• 1
    Note that recursion hasn't actually (traditionally) been a big theme in Emacs Lisp, because Emacs Lisp has limits on how many nested function calls can be made, and so it is not safe to use for unknown/arbitrary inputs. Some other lisps, such as Scheme, implement so-called Tail-Call Optimisation when the recursive call is the very last thing to happen in the function, effectively converting the recursion into a loop, avoiding issues with function call depth, and being more efficient in general.
    – phils
    Feb 26, 2021 at 6:30
  • @phils oh, I thought Emacs Lisp implemented Tail-Call Optimization Feb 26, 2021 at 6:55
  • Some support for it is in the works via akrl.sdf.org/gccemacs.html but I think it's going to be a good many years before it would become safe to presume that most Emacs users were running elisp that way.
    – phils
    Feb 26, 2021 at 7:38
  • 1
    These are interesting questions, but they don't really have anything to do with Emacs. General programming questions are more appropriate at stackoverflow.com
    – Tyler
    Feb 26, 2021 at 14:15

1 Answer 1

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I recommend watching some lectures from MIT's 6.001 course using The Structure and Interpretation of Computer Programs. It's the best software engineering textbook ever written, and the lectures are well done. (On the other hand the recordings are positively ancient, and display a lot of obvious defects from the equipment of the day. The material is timeless though, so don't let those defects distract you.

https://ocw.mit.edu/courses/electrical-engineering-and-computer-science/6-001-structure-and-interpretation-of-computer-programs-spring-2005/video-lectures/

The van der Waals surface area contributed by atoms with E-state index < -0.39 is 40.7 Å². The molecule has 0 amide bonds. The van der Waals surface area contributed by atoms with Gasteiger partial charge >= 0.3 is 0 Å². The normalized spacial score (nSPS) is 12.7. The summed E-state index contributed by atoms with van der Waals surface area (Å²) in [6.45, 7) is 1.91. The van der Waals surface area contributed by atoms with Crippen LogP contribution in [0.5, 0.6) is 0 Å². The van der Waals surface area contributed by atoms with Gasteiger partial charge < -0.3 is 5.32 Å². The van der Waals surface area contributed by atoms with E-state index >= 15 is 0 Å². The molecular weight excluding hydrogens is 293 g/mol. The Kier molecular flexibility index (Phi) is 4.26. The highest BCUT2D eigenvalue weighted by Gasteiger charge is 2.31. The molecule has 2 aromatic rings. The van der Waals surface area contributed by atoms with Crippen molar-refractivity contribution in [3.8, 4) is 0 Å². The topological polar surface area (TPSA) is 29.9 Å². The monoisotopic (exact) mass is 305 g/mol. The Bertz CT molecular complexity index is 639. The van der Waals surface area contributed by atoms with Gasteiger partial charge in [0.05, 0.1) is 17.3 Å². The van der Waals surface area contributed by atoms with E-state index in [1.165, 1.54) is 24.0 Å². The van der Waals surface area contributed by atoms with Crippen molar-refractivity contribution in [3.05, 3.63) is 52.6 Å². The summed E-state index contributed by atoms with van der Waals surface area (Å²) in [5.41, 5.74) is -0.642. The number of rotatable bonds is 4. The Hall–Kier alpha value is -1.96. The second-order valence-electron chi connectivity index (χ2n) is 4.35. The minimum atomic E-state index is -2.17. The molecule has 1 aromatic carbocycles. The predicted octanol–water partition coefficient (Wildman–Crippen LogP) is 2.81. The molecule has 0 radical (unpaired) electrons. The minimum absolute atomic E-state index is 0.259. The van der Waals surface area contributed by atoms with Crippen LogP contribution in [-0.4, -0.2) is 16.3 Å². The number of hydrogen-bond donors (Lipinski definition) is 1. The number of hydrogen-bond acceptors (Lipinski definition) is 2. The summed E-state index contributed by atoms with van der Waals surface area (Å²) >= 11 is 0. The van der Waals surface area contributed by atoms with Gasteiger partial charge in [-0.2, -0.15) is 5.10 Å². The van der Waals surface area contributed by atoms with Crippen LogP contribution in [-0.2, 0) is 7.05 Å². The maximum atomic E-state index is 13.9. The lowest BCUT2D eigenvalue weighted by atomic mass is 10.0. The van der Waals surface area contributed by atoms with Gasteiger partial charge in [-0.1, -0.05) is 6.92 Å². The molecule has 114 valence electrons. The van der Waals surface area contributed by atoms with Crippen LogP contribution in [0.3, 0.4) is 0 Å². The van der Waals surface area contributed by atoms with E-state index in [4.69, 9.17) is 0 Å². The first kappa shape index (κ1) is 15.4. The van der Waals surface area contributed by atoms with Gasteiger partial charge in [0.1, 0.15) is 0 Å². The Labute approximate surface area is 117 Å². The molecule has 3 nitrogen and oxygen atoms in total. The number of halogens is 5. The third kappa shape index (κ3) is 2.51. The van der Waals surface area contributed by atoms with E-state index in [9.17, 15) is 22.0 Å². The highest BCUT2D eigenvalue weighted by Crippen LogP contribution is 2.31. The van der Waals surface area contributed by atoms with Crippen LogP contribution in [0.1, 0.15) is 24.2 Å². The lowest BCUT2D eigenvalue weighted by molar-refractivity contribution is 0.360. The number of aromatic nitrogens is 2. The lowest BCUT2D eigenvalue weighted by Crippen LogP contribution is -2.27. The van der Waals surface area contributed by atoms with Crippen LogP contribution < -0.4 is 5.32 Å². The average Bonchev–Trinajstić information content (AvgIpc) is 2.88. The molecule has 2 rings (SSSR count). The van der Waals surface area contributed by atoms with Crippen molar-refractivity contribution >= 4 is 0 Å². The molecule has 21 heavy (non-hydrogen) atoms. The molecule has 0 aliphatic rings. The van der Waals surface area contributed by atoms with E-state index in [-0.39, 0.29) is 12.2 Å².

The reason I recommend these lectures is that they go over how you write software like this several times, in several different guises. You do indeed want to consider the base cases very carefully. In a case like this you would want to have a case for every kind of thing you could come across in a list that someone handed you. It could be nothing, it could be a number, a string, a symbol, or it could be a list. Luckily, in this case you'll end up doing the same thing with a number as you will do with a string, so we can group most of the cases into a single case that looks for atomic objects (things that aren't lists).

And then it's just a matter of working out what to do with the complicated case. In this case you want to flatten the cdr of the list. That seems like a lot of work until you remember that you could just call a function that flattens any list, if you have one available. Guess what? We do have a function called rec which will flatten lists, so we just call that. Never mind that we haven't actually finished writing it yet; once we do finish writing it it will flatten lists for us.

Looking at the trace is also a very good idea. You'll get something very similar to the trace if you apply the substitution model that is presented in lecture 1B. In lecture 9A they describe a register machine that can execute Scheme (aka Lisp) code, and describe how that chain of function calls that builds up in the substitution model turns into a stack stored in memory.